Facebook, Inc. v. Studivz, Ltd et al

Filing 94

Memorandum in Opposition re 91 MOTION to Compel COMPLETE INTERROGATORY RESPONSES AND DOCUMENT PRODUCTION FROM STUDIVZ LTD., HOLTZBRINCK VENTURES GMBH AND HOLTZBRINCK NETWORKS GMBH PURSUANT TO CIVIL L.R. 7-1 AND 37-2 CORRECTION OF DOCKET # 88 . MOTION to Compel COMPLETE INTERROGATORY RESPONSES AND DOCUMENT PRODUCTION FROM STUDIVZ LTD., HOLTZBRINCK VENTURES GMBH AND HOLTZBRINCK NETWORKS GMBH PURSUANT TO CIVIL L.R. 7-1 AND 37-2 CORRECTION OF DOCKET # 88 . filed byStudivz, Ltd. (Attachments: # 1 Appendix Opinion only available on Online Database, # 2 Appendix Opinion only available on Online Database, # 3 Appendix Opinion only available on Online Database, # 4 Appendix Opinion only available on Online Database, # 5 Appendix Opinion only available on Online Database, # 6 Appendix Opinion only available on Online Database, # 7 Appendix Opinion only available on Online Database)(Walker, William) (Filed on 2/10/2009)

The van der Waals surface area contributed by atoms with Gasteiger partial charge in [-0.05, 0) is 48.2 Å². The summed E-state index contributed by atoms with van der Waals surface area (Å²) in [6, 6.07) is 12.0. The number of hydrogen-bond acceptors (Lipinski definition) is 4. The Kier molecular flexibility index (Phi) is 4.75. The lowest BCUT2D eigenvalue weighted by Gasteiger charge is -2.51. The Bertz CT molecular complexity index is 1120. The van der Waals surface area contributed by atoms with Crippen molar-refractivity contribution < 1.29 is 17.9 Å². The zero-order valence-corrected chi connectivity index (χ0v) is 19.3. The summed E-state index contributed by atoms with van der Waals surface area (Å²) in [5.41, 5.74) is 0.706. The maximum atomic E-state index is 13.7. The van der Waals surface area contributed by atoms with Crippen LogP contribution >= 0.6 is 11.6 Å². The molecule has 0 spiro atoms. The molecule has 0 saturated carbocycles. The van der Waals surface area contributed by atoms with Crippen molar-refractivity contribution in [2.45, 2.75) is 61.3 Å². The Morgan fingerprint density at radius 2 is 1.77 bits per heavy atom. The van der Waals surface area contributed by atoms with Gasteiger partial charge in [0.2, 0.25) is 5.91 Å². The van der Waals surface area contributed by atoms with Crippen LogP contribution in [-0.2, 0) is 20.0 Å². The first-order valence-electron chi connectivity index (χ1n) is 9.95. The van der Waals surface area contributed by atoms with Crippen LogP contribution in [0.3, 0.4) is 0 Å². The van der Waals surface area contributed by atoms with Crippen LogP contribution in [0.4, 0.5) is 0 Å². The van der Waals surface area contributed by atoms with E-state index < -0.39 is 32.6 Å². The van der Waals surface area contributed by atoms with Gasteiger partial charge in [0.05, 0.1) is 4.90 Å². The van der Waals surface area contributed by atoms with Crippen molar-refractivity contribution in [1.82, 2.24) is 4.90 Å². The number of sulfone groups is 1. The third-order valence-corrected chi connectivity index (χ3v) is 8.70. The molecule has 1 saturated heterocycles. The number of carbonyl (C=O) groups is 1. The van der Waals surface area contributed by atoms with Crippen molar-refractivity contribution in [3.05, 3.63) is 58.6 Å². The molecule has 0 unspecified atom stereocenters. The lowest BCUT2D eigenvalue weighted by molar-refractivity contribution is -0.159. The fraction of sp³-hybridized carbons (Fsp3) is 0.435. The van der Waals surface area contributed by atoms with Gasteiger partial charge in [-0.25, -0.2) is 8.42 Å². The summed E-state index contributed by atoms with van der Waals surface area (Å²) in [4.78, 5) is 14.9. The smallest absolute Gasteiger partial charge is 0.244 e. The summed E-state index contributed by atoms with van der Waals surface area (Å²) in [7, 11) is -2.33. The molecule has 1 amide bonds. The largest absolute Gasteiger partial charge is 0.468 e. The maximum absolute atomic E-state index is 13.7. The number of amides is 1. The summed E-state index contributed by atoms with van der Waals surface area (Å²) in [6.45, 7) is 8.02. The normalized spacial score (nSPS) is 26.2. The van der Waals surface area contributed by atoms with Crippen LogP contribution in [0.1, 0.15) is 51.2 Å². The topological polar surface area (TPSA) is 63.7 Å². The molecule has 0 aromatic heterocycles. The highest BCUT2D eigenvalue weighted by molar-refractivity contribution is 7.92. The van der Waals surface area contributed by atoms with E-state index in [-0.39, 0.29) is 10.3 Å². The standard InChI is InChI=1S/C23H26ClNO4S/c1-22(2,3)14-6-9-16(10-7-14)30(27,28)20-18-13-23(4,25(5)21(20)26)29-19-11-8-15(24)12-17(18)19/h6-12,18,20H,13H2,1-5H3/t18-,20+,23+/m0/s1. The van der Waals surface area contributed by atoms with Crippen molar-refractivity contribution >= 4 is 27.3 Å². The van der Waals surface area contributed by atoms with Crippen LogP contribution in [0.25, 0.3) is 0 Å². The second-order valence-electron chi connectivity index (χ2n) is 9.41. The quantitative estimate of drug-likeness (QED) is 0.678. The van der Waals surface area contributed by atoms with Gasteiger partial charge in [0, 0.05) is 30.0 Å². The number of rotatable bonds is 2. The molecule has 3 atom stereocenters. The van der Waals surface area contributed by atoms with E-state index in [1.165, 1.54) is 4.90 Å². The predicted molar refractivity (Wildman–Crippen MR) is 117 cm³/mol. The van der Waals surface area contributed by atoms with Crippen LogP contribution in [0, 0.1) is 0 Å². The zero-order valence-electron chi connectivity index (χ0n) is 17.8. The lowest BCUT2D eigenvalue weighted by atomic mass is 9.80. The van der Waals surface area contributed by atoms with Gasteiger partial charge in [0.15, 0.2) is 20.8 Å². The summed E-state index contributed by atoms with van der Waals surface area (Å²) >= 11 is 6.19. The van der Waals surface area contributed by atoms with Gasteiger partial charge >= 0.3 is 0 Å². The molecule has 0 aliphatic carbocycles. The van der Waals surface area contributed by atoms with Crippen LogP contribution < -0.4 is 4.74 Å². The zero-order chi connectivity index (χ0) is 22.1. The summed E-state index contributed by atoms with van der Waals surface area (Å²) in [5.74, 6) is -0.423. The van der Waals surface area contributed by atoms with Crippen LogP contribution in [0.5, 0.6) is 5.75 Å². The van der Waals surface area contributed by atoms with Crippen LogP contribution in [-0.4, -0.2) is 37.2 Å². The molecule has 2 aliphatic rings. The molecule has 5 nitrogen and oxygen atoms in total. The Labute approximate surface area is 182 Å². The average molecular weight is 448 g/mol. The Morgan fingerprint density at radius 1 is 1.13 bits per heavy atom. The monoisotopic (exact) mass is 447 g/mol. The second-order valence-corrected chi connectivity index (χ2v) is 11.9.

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Page 1 LEXSEE 2006 U.S. DIST. LEXIS 94462 eMAG SOLUTIONS, LLC, et al., Plaintiffs, v. TODA KOGYO CORPORATION, et al., Defendants. No. C 02-1611 PJH UNITED STATES DISTRICT COURT FOR THE NORTHERN DISTRICT OF CALIFORNIA 2006 U.S. Dist. LEXIS 94462 December 21, 2006, Decided December 21, 2006, Filed PRIOR HISTORY: eMag Solutions, LLC v. Toda Kogyo Corp., 426 F. Supp. 2d 1050, 2006 U.S. Dist. LEXIS 22543 (N.D. Cal., 2006) MO.; Steven Eliott Fineman, LEAD ATTORNEY, New York, NY, U.S.A. For Greencorp Magnetics Pty Ltd, Plaintiff: James Christopher Bradley, LEAD ATTORNEY, Kim Keevers, Michael Joseph Brickman, Richardson, Patrick, Westbrook & Brickman LLC, Charleston, SC.; Joseph R. Saveri, LEAD ATTORNEY, Lieff, Cabraser, Heimann & Bernstein, LLP, San Francisco, CA.; Lowell Brickman, LEAD ATTORNEY, Law Offices of Lowell Brickman, Austin, TX.; Robert G. Eisler, LEAD ATTORNEY, Leiff Cabraser Heimann & Bernstein LLP, New York, NY.; Robert L. King, Stephen M. Tillery, LEAD ATTORNEYS, Carr Korein Tillery Kunin, Montroy Cates Katz & Glass LLC, St. Louis, MO.; Steven Eliott Fineman, LEAD ATTORNEY, New York, NY, U.S.A.; Francis O. Scarpulla, Zelle Hofmann Voelbel Mason & Gette, LLP, San Francisco, CA. For Delta Magnetics, S.A. de C.V., Plaintiff: Eric B. Fastiff, LEAD ATTORNEY, Lieff, Cabraser, Heimann & Bernstein, LLP, San Francisco, CA.; Daniel E. Barenbaum, Lieff Cabraser Heimann & Bernstein, San Francisco, CA.; Joseph R. Saveri, LEAD ATTORNEY, Lieff, Cabraser, [*3] Heimann & Bernstein, LLP, San Francisco, CA. For Toda Kogyo Corporation, Toda America Inc., Defendants: Abby F. Rudzin, John N. Gallo, John W. Treece, LEAD ATTORNEYS, Sidley Austin LLP, Chicago, IL.; Thomas P. Hanrahan, LEAD ATTORNEY, Sidley Austin LLP, Los Angeles, CA. For Sakai Chemical Industry Co. Ltd., Sakai Trading Co. COUNSEL: [*1] For eMag Solutions LLC, eMag Solutions Limited, Plaintiffs: James Christopher Bradley, LEAD ATTORNEY, Kim Keevers, Michael Joseph Brickman, Richardson, Patrick, Westbrook & Brickman LLC, Charleston, SC.; Joseph R. Saveri, LEAD ATTORNEY, Peter Edwin Leckman, Lieff, Cabraser, Heiman & Bernstein, LLP, San Francisco, CA.; Lowell Brickman, LEAD ATTORNEY, Law Offices of Lowell Brickman, Austin, TX.; Robert G. Eisler, LEAD ATTORNEY, Leiff Cabraser Heimann & Bernstein LLP, New York, NY.; Robert L. King, Stephen M. Tillery, LEAD ATTORNEYS, Carr Korein Tillery Kunin, Montroy Cates Katz & Glass LLC, St. Louis, MO.; Steven Eliott Fineman, LEAD ATTORNEY, New York, NY, U.S.A.; Francis O. Scarpulla, Zelle Hofmann Voelbel Mason & Gette, LLP, San Francisco, CA. For Cintas VAC S.A. de C.V., Plaintiffs: Eric B. Fastiff, Joseph R. Saveri, LEAD ATTORNEYS, Lieff, Cabraser, Heimann & Bernstein, LLP, San Francisco, CA.; James Christopher Bradley, LEAD ATTORNEY, Kim Keevers, Michael Joseph Brickman, Richardson, Patrick, Westbrook & Brickman LLC, Charleston, SC.; Lowell Brickman, LEAD ATTORNEY, Law Offices of Lowell Brickman, Austin, TX.; Robert G. Eisler, LEAD ATTORNEY, Leiff Cabraser Heimann & Bernstein [*2] LLP, New York, NY.; Robert L. King, Stephen M. Tillery, LEAD ATTORNEYS, Carr Korein Tillery Kunin, Montroy Cates Katz & Glass LLC, St. Louis, Page 2 2006 U.S. Dist. LEXIS 94462, *3 Ltd., Defendants: Joseph Froehlich, Richard E. Donovan, LEAD ATTORNEYS, Kelley Drye & Warren LLP, New York, NY.; Denise H. Field, Buchalter Nemer, San Francisco, CA.; Mia S. Blackler, Buchalter Nemer, San Francisco, CA. For Sakai Trading Inc., Defendants: Joseph Froehlich, Richard E. Donovan, LEAD ATTORNEYS, Kelley Drye & Warren LLP, New York, NY. For Titan Kogyo Kabushiki Kaisha, Defendant: Jeremy D. Blank, LEAD ATTORNEY, Topel & Goodman San Francisco, CA.; William M. Goodman, LEAD ATTORNEY, LIAISON COUNSEL FOR DEFENDANTS, Topel & Goodman, San Francisco, CA. For Inabata & Company Ltd., Defendant: Irving P. Seidman, Lawrence H. Silverman, LEAD ATTORNEYS, Seidman Silverman & Seidman P.C., New York, NY. For Inabata America Corporation, Defendant: Irving P. Seidman, Lawrence H. Silverman, LEAD ATTORNEYS, Seidman Silverman & Seidman P. [*4] C., New York, NY. For Ishihara Sangyo Kaisha, Ltd., Defendant: Bryan Cave, Louis F. Bonacorsi, LEAD ATTORNEYS, St. Louis, MO.; Bryan Dunlap, Mark Hellerer, LEAD ATTORNEYS, Pillsbury Winthrop LLP, New York, NY.; Daveed A. Schwartz, LEAD ATTORNEY, Pillsbury Winthrop LLP, San Francisco, CA.; Paul R. Griffin, Pillsbury Winthrop Shaw Pittman LLP, San Francisco, CA.; Sutton Keany, Berger & Webb, LLP, New York, NY. For ISK Americas Incorporated, ISK Magnetics Inc., Ishihara Corporation, USA, Defendants: Leslie W. Jacobs, Matthew E. Liebson, Thomas James Collin, LEAD ATTORNEYS, Thompson Hine LLP, Cleveland, OH.; Christopher B. Hockett, Viveka A. Rydell, Bingham McCutchen LLP, San Francisco, CA. Sakai Trading New York Inc., Defendant. JUDGES: PHYLLIS J. HAMILTON, United States District Judge. OPINION BY: PHYLLIS J. HAMILTON OPINION ORDER GRANTING REQUEST JURISDICTIONAL DISCOVERY FOR In a joint status statement filed by the parties on October 12, 2006, defendant Titan Kogyo Kabushiki Kaisha ("Titan") indicated its intention to file a motion to dismiss for lack of personal jurisdiction, and plaintiffs indicated their intention to serve Titan with jurisdictional discovery once Titan had [*5] filed its motion. The parties proposed a schedule, pursuant to which Titan would file its motion on October 27, 2006; plaintiffs would serve jurisdictional discovery by November 3, 2006; and Titan would serve responses to the discovery by November 17, 2006. The parties agreed further that in the event of a dispute regarding the scope of discovery, or some other discovery-related issue, plaintiffs would have two weeks to file a letter brief, seeking an order compelling Titan to respond to the discovery, and Titan would have two weeks after that to file a letter brief in opposition. The court approved the parties' proposed schedule. Titan has apparently refused to respond to the proposed discovery, on the ground that the magistrate judge in the transferee court (the Southern District of Illinois, where the case was originally filed) denied plaintiffs' request for jurisdictional discovery, and also based on Titan's assessment that defendants have not alleged facts that establish a prima facie case of personal jurisdiction. On December 4, 2006, plaintiffs filed a letter brief seeking either a ruling that Titan is subject to personal jurisdiction in this district (based on the Illinois [*6] district court's order pursuant to 28 U.S.C. 1404(a), transferring the case to this district, as a district in which the case "might have been brought"); or an order compelling Titan to respond to jurisdictional discovery. On December 15, 2006, Titan filed a responsive letter brief, arguing that the Illinois magistrate judge "made law of the case" by denying plaintiffs' request for jurisdictional discovery before the case was transferred to this district; and also asserting that plaintiffs are not entitled to jurisdictional discovery because their allegations do not establish a prima facie case that the alleged injuries arose from contacts between Titan and the United States. 1 1 The worldwide service-of-process provision of Page 3 2006 U.S. Dist. LEXIS 94462, *6 12 of the Clayton Act authorizes the exercise of personal jurisdiction over a foreign corporation in any judicial district in the United States, so long as the corporation has sufficient minimum contacts with the United States at large. Go-Video, Inc. v. Akai Electric Co., 885 F.2d 1406, 1413-15 (9th Cir. 1989). [*7] As an initial matter, the court finds that the Illinois district court's order transferring the case to this district does not constitute a finding that this court has personal jurisdiction over Titan, because the order did not address the individual defendants' contacts with the United States. The court simply found that "both venue and jurisdiction would be proper in the Northern District of California," as "[s]everal of the defendants have offices or headquarters in California, and the remaining defendants conduct a substantial portion of their business in California." Moreover, the court found that because all the defendants were alien corporations, "any District in the United States has jurisdiction over the defendants pursuant to 28 U.S.C. 1391(d)." However, 1391 is a venue statute, not a statute authorizing personal jurisdiction. Personal jurisdiction in this case is governed by 12 of the Clayton Act. Accordingly, Titan may proceed with its motion to dismiss for lack of personal jurisdiction. The Ninth Circuit has ruled that when a defendant moves to dismiss a complaint for lack of personal jurisdiction and the court holds no evidentiary hearing, [*8] the plaintiff need make only a prima facie showing of personal jurisdiction to survive the motion. See, e.g., Harris Rutsky & Co. Ins. Servs., Inc. v. Bell & Clements Ltd., 328 F.3d 1122, 1128-29 (9th Cir. 2003). On a motion to dismiss, a court has discretion to allow a plaintiff to conduct jurisdictional discovery. Id. at 1135. "[D]iscovery should ordinarily be granted where pertinent facts' bearing on the question of jurisdiction are controverted or where a more satisfactory showing of the facts is necessary." Laub v. United States DOI, 342 F.3d 1080, 1093 (9th Cir. 2003) (citation omitted). Here, however, Titan argues that it should not be compelled to respond to plaintiffs' jurisdictional discovery because plaintiffs have failed to allege facts that establish a prima facie case of personal jurisdiction. Although the Ninth Circuit has not ruled directly on this question, 2 other circuits have held that a plaintiff is not entitled to discovery without making a "colorable or prima facie showing of personal jurisdiction." Central States, Southeast & Southwest Areas Pension Fund v. Reimer Express World Corp., 230 F.3d [*9] 934, 946 (7th Cir. 2000), cited in Schwarzer, Tashima & Wagstaffe, Federal Civil Procedure Before Trial (2006) 9:128; see also Trintec Indus. v. Pedre Promotional Prods., 395 F.3d 1275, 1283 (Fed. Cir. 2005) (where district court concludes that existing record is insufficient to support personal jurisdiction and plaintiff demonstrates that it can supplement jurisdictional allegations through discovery, plaintiff is entitled to jurisdictional discovery); United States v. Swiss American Bank, Ltd., 274 F.3d 610, 625 (1st Cir. 2001) (plaintiff who sues out-of-state corporation and who makes out colorable case for the existence of personal jurisdiction "may well be entitled to a modicum of jurisdictional discovery if the corporation imposes a jurisdictional defense"). 2 In the case cited by Titan, Greenspun v. Del E. Webb Corp., 634 F.2d 1204 (9th Cir. 1980), the issue was whether the plaintiff was prejudiced when the defendants were permitted to refuse to respond to certain interrogatories. The Ninth Circuit noted that the defendants had provided "full information on the jurisdictional issues," and concluded that denying discovery that allegedly could have supported a prima facie case of conspiracy was not an abuse of discretion. Id. at 1208 n.5. [*10] However, at least one district court within the Ninth Circuit has ruled that a plaintiff is not obligated to make out a "prima facie" case of personal jurisdiction before it can obtain limited jurisdictional discovery, because "[i]t would ... be counterintuitive to require a plaintiff, prior to conducting discovery, to meet the same burden that would be required to defeat a motion to dismiss." Orchid Biosciences, Inc. v. ST. Louis Univ., 198 F.R.D. 670, 672-73 (S.D. Cal. 2001). Here, plaintiffs have provided some evidence of Titan's contacts with the United States, and while the court takes no position now on the question of personal jurisdiction over Titan, the court also finds the reasoning of the Orchid Biosciences court to be persuasive. In the absence of any definitive Ninth Circuit authority, the court finds that it has the discretion to permit limited jurisdictional discovery without a full prima facie showing of personal jurisdiction by the plaintiffs. As a final note, the court finds that the Illinois Page 4 2006 U.S. Dist. LEXIS 94462, *10 magistrate judge's order denying jurisdictional discovery does not constitute "law of the case" with regard to the question whether Titan should [*11] be compelled to respond to plaintiffs' discovery requests. In issuing that order, the magistrate judge appears to have been following Seventh Circuit law, which, as indicated above, requires a plaintiff to make a prima facie showing of personal jurisdiction before seeking jurisdictional discovery. Jurisdictional discovery in this case shall be limited. That is, plaintiffs may propound discovery requests that are designed to elicit information regarding 'Titan's contacts with the United States - relating to specific jurisdiction, not general jurisdiction - to enable plaintiffs to oppose Titan's motion to dismiss. This is not an authorization for discovery into the merits of the case, or for discovery into the alleged conspiracy among the defendants. IT IS SO ORDERED. Dated: December 21, 2006 PHYLLIS J. HAMILTON United States District Judge